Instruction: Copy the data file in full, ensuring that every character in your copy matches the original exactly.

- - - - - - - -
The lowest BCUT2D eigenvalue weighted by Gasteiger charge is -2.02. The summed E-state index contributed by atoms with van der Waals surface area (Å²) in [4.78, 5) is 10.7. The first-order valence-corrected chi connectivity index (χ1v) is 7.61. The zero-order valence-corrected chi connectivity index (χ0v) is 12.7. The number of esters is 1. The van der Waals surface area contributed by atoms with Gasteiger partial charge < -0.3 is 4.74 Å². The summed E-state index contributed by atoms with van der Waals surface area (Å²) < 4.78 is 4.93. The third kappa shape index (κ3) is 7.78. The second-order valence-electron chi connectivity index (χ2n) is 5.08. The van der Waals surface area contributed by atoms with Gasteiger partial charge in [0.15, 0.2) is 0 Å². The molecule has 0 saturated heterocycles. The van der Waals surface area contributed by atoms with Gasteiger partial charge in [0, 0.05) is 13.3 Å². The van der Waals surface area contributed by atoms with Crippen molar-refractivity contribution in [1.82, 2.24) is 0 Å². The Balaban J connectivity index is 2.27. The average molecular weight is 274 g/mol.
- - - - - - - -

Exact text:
The lowest BCUT2D eigenvalue weighted by Gasteiger charge is -2.02. The summed E-state index contributed by atoms with van der Waals surface area (Å²) in [4.78, 5) is 10.7. The first-order valence-corrected chi connectivity index (χ1v) is 7.61. The zero-order valence-corrected chi connectivity index (χ0v) is 12.7. The number of esters is 1. The van der Waals surface area contributed by atoms with Gasteiger partial charge < -0.3 is 4.74 Å². The summed E-state index contributed by atoms with van der Waals surface area (Å²) < 4.78 is 4.93. The third kappa shape index (κ3) is 7.78. The second-order valence-electron chi connectivity index (χ2n) is 5.08. The van der Waals surface area contributed by atoms with Gasteiger partial charge in [0.15, 0.2) is 0 Å². The molecule has 0 saturated heterocycles. The van der Waals surface area contributed by atoms with Gasteiger partial charge in [0, 0.05) is 13.3 Å². The van der Waals surface area contributed by atoms with Crippen molar-refractivity contribution in [1.82, 2.24) is 0 Å². The Balaban J connectivity index is 2.27. The average molecular weight is 274 g/mol.